- The Washington Times - Saturday, November 8, 2008

Arrests of illegal immigrants have increased about 50 percent over the past year in the District and Virginia because of greater funding, improved technology and better communication with police departments and correctional facilities, U.S. Immigration and Customs Enforcement says.

During fiscal 2008, which ended Sept. 30, more than 3,100 illegal immigrants were arrested in the District and Virginia, compared with 2,055 last year, ICE’s Office of Detention and Removal Operations said Thursday. The increase follows a national trend. About 221,000 illegals were arrested nationally during the past fiscal year, compared with 164,000 in fiscal 2007, a 35 percent increase.

“We have spent time increasing enforcement efforts,” said Deborah Achim, the Washington and Virginia field office director for the detention and removal office. “We have partnered up law enforcement efforts in Virginia and D.C. to put together an initiative that meets the need of their communities.”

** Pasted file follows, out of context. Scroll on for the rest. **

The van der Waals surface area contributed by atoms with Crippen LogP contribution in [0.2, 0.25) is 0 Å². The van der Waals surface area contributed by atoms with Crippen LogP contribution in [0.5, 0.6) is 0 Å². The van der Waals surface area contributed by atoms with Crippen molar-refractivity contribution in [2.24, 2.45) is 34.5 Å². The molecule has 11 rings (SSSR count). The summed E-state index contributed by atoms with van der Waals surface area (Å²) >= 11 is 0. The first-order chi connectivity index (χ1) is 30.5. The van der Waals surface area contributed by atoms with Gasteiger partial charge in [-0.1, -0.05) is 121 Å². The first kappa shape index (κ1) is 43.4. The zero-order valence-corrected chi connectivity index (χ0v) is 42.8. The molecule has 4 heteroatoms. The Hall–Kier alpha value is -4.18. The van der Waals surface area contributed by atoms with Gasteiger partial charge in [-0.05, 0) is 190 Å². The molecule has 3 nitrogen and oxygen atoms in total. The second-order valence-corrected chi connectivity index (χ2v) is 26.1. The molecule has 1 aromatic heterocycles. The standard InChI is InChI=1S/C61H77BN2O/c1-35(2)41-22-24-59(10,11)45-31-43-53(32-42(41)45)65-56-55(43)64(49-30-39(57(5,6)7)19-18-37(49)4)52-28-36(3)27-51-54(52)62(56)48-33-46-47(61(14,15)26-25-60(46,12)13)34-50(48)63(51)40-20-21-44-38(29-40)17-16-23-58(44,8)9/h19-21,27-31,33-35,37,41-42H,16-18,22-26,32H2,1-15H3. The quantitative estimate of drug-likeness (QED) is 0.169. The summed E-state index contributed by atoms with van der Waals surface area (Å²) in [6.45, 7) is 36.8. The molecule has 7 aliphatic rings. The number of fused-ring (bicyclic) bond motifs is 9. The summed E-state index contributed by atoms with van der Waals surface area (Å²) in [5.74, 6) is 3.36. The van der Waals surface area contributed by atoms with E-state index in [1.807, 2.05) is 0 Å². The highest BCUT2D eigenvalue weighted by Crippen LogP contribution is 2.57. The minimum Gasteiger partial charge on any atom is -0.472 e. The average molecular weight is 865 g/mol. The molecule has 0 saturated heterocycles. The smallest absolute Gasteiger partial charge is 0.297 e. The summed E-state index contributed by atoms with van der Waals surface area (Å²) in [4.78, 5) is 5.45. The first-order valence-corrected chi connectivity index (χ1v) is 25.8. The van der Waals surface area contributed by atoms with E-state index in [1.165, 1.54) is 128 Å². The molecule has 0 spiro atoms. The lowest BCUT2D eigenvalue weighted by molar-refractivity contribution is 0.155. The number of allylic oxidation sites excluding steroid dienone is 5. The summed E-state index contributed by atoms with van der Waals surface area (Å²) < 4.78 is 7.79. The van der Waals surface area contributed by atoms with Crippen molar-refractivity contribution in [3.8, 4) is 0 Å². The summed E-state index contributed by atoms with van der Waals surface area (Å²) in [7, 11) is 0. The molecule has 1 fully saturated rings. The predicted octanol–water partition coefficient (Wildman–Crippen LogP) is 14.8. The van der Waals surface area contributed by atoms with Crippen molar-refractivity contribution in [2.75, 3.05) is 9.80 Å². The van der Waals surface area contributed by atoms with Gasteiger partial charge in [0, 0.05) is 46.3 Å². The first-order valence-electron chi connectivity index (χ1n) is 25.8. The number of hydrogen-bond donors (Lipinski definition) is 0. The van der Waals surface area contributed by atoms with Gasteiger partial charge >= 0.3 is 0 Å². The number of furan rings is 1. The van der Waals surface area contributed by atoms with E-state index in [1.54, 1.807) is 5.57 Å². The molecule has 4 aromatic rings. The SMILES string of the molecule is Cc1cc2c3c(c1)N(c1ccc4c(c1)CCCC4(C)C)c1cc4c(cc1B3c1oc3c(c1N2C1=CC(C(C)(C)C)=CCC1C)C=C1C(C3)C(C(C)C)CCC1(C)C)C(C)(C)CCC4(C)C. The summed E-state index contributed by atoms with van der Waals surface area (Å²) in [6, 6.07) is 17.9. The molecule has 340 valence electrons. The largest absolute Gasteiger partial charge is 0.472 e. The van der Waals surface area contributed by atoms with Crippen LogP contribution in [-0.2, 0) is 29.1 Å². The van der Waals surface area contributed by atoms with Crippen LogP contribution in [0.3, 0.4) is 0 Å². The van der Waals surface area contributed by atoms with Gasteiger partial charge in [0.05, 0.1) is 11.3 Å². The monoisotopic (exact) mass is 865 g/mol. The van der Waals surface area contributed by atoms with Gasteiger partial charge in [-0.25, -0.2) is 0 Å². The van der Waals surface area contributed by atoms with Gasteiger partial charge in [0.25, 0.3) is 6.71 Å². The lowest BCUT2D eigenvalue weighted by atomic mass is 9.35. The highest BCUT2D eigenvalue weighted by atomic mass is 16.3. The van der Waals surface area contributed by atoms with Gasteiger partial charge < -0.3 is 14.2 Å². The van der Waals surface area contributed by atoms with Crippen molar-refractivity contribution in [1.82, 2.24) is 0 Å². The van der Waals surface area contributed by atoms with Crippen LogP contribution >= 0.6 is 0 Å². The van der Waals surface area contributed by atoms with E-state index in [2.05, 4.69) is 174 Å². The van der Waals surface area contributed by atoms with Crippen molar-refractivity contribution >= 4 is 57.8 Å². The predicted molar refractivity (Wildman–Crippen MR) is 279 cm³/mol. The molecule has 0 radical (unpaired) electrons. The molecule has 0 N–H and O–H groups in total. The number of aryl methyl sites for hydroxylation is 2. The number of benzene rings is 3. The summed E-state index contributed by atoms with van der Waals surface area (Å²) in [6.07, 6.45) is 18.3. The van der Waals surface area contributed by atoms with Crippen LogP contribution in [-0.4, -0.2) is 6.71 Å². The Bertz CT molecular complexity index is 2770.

The greatest concentration of illegal-immigrant arrests occurred in Northern Virginia, where there is a large population of immigrants and arrests are higher overall. ICE did not provide specific numbers. The majority of illegals there entered through the Mexican border. Others entered the country legally, with a student visa for instance, and overstayed the terms of the visa or violated the terms by committing a felony.

The rise in arrests is primarily the result of an intensified effort to identify illegal aliens that have been taken into custody for separate crimes. Previously, labeling detainees as illegal immigrants required extensive checks that many local authorities could not make. ICE has since improved communications with local law enforcement, including the use of teleconferencing.

Two federal-local partnership initiatives, the Criminal Alien Program and the 287g program, have helped increase the Washington and Virginia field office’s ability to locate and identify illegal immigrants arrested for other crimes.

Ms. Achim said she expects the trend to continue into next year as the agency gets more resources and local law enforcement continues to work in concert with ICE.

“I think we are going to find a similar increase next year,” Ms. Achim said. “I wouldn’t be surprised if we increase by 1,000, if not 1,500.”



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